If you’re flying from West Coast gateways like  LAX or San Francisco (SFO), the round-trip award will cost 110,000 miles in first class or 90,000 in business class. From the Midwest or East Coast, you’ll pay just a small premium; it costs 120,000 miles in first class or 95,000 in business class. For a ticket that often retails for $16,000 or more, this is a complete steal. ANA’s food and service are among the best in the industry, though be forewarned that the first class ‘square’ is a little too private. Even in the middle seats, couples traveling together will have a tough time communicating during the flight.

Unfortunately, you are restricted to a round-trip ticket, but ANA is usually decent about releasing premium cabin award space, especially if you have some flexibility. Be sure to consider flights to both Tokyo-Haneda (HND) and Tokyo-Narita (NRT) to maximize your odds of finding space.

Bottom Line

Like any transferable points currency, Citi has some partners that are duds and some that can truly return an outsized value. The deals covered here are only the beginning. Whether you’re looking for posh long-haul international travel or simply trying to maximize your free domestic flights, Citi ThankYou points can help.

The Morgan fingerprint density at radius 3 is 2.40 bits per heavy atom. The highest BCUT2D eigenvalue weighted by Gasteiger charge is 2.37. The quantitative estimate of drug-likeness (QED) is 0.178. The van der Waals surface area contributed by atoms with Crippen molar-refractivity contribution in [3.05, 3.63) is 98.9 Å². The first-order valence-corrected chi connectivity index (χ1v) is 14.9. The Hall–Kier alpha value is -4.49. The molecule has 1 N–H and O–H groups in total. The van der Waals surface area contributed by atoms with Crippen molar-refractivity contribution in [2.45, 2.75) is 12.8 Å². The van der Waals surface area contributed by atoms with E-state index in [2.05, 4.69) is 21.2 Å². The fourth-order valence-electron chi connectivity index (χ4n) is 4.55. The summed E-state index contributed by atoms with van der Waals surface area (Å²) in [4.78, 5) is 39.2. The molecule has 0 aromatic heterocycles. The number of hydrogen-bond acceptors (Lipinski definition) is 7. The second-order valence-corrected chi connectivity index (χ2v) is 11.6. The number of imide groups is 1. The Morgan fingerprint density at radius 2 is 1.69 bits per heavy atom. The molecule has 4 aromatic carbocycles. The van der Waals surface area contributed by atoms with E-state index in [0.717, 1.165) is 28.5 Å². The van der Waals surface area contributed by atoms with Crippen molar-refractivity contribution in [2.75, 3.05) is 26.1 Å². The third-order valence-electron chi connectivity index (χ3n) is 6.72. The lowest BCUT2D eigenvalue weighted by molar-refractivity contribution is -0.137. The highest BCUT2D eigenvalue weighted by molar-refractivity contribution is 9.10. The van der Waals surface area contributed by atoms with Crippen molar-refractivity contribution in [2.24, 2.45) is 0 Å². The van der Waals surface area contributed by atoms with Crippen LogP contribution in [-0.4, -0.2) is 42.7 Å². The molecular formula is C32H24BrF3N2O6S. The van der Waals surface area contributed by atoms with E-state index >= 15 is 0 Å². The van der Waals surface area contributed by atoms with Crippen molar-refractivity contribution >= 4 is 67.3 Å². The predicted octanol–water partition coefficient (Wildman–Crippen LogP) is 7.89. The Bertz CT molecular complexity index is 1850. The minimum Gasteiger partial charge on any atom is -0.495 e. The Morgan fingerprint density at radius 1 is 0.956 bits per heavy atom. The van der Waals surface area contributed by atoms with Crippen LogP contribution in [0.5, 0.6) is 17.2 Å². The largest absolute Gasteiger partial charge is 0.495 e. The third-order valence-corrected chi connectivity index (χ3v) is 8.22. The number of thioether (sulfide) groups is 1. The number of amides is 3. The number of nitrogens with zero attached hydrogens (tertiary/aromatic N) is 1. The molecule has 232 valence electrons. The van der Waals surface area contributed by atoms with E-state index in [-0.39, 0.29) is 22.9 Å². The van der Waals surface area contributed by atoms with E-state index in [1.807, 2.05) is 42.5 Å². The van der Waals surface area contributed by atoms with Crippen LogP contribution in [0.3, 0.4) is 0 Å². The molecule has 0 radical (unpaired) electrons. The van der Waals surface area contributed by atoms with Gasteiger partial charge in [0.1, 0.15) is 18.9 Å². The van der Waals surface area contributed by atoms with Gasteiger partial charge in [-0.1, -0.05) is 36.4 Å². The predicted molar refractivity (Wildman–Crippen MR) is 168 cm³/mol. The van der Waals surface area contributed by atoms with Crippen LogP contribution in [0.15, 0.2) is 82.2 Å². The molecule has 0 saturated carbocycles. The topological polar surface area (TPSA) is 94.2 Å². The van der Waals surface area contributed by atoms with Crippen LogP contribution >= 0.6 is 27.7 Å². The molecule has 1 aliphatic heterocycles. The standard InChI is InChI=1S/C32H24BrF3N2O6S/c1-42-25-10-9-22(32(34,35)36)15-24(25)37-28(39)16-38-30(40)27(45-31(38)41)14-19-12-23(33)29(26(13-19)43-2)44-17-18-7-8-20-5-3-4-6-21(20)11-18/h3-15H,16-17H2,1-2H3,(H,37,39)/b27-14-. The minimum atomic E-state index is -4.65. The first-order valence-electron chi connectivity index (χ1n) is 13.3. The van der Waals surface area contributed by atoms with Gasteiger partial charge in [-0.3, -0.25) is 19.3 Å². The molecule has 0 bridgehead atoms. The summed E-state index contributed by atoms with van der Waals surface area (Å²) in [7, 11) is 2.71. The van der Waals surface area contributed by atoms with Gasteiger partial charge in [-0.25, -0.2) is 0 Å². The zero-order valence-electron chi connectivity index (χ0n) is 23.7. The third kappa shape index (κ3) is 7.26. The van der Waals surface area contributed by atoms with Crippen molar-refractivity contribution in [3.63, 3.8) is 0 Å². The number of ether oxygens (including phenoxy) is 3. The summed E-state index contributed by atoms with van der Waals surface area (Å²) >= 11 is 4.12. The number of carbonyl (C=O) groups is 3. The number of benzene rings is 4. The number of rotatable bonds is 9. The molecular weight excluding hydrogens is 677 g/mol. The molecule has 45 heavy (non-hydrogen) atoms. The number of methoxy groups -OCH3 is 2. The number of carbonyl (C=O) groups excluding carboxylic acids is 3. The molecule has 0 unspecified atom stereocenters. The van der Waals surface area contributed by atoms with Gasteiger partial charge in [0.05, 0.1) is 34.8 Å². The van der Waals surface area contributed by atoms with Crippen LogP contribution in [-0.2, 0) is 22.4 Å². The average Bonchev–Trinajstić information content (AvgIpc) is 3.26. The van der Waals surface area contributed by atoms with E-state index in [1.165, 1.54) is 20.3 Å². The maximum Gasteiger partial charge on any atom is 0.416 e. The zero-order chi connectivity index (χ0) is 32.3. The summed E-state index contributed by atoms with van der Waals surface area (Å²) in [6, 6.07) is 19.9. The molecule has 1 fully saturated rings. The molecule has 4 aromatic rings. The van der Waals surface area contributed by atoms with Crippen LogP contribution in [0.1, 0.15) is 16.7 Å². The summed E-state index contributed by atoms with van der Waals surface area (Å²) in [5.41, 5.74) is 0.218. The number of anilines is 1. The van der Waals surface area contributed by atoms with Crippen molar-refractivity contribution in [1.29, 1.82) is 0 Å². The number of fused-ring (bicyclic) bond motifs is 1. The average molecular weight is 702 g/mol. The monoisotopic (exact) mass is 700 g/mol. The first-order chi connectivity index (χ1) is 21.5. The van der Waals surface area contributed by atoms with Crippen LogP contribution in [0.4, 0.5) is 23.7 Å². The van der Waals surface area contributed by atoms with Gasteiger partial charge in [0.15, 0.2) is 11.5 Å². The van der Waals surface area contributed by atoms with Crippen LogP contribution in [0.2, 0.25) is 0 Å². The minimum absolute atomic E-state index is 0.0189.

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Chase Sapphire Preferred® Card

WELCOME OFFER: 80,000 Points


CARD HIGHLIGHTS: 2X points on all travel and dining, points transferrable to over a dozen travel partners

*Bonus value is an estimated value calculated by TPG and not the card issuer. View our latest valuations here.

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More Things to Know
  • Earn 80,000 bonus points after you spend $4,000 on purchases in the first 3 months from account opening. That's $1,000 toward travel when you redeem through Chase Ultimate Rewards®.
  • 2X points on travel and dining at restaurants worldwide, eligible delivery services, takeout and dining out & 1 point per dollar spent on all other purchases.
  • Get 25% more value when you redeem for airfare, hotels, car rentals and cruises through Chase Ultimate Rewards. For example, 80,000 points are worth $1,000 toward travel.
  • Get unlimited deliveries with a $0 delivery fee and reduced service fees on orders over $12 for a minimum of one year on qualifying food purchases with DashPass, DoorDash's subscription service. Activate by 12/31/21.
  • Earn 5X points on Lyft rides through March 2022. That’s 3X points in addition to the 2X points you already earn on travel.
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Either $5 or 5% of the amount of each transfer, whichever is greater.